Now, the seizure of the institutions their ancestors founded by the Woke—many of whom come from their numbers—is in a sense just another chapter in their long decline, chronicled unmercifully in various media by such as Henry Adams, J. P. Marquand, Stephen Birmingham, John Cheever, Louis Auchincloss, Cleveland Amory, Samuel Huntington, A. R. Gurney, and Whit Stillman. Nevertheless, their cultural and social prestige long outlasted their political power. The afore-mentioned institutions they founded for conservation, historic preservation, the arts, and education have done a great deal of useful work within their limits, until their wokening. Their style and etiquette were emulated by all who wanted to rise in status, and such as Emily Post and Amy Vanderbilt were quite happy to help integrate everyone into the code of polite behavior. As late as the mid-60’s, aspiring social climbers attempted to ape their habits. One guide for such couples at that time advised its readers, upon moving to a new suburb, to “join the local Episcopal church, historical, operatic, theatrical, and musical societies, country club—and for the wife, the Junior League and Women’s Club.” A very few years afterward, all those signs of bourgeois acceptance meant a great deal less. To be sure, there are still hereditary societies and private clubs that keep up some of the old spirit. You’ll still find scions of old families here and there hunting to hounds and joining regattas. From Greenwich, CT, to Pasadena, CA, there are still communities with a residue of the tone their traditional denizens passed on to them. But with some few exceptions, these are far less exclusive than they were. The COVID crisis forced Brooks Brothers, that citadel of WASP fashion, into bankruptcy.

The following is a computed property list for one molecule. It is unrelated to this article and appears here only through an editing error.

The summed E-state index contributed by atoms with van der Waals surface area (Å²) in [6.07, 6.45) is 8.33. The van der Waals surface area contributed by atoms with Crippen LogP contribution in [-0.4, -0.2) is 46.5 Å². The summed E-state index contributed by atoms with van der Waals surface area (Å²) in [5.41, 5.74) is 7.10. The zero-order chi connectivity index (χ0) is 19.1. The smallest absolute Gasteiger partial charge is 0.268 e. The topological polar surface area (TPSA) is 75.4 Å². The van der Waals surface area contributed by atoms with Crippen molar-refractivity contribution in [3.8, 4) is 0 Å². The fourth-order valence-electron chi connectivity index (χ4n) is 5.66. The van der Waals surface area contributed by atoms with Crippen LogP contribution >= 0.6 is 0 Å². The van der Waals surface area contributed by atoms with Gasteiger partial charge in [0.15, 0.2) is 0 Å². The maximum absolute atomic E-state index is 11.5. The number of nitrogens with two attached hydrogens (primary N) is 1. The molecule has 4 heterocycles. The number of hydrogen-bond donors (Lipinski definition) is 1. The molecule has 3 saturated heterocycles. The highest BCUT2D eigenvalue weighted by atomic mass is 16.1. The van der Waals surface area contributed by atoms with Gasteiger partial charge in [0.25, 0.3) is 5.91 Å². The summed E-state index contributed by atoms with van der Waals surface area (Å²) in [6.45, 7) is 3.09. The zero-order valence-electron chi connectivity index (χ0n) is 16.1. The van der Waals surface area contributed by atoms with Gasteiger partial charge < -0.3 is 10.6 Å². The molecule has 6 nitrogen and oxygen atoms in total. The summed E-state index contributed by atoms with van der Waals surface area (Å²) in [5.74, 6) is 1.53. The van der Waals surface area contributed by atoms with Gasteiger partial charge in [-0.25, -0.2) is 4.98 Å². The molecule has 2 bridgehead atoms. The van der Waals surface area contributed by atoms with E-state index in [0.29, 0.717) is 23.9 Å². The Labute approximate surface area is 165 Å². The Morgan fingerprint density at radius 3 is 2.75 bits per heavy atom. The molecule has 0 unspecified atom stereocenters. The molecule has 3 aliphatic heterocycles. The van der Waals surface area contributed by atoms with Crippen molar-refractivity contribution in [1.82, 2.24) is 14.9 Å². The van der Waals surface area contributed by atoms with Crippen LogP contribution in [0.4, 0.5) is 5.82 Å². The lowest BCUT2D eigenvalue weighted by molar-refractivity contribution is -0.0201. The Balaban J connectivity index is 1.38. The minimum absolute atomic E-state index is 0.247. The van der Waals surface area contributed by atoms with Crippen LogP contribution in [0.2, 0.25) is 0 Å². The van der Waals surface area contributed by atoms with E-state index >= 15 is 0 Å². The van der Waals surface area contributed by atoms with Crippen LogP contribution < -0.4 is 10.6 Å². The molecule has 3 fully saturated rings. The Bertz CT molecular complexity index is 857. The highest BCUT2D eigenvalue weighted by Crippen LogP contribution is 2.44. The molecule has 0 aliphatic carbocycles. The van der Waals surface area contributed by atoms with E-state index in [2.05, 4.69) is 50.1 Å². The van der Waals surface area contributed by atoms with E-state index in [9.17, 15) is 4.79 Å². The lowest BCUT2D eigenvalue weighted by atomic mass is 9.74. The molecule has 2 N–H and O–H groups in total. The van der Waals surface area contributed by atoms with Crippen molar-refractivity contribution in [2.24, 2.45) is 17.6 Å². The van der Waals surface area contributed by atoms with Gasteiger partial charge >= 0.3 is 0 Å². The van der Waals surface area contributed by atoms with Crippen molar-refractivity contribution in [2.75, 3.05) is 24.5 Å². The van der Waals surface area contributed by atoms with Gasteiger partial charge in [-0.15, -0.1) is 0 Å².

In any case, the American Upper Classes were never static. The colonial era–gentry who brought independence and then figured prominently in the second civil war gradually made room for the sons of the Gilded Age robber barons, whose millions were able to buy them European titled marriages, and who remade the Ivy League and St. Grottlesex in the image of Oxbridge and Eton. But there was a difference between the Knickerbocker Club admitting Rockefellers and Vanderbilts and what followed later. Although Gotham still boasts its Quadrilles and Knickerbocker Greys, as one Manhattan doyenne told me over two decades ago, “Honestly, New York Society today is anybody with a blue blazer and khakis!”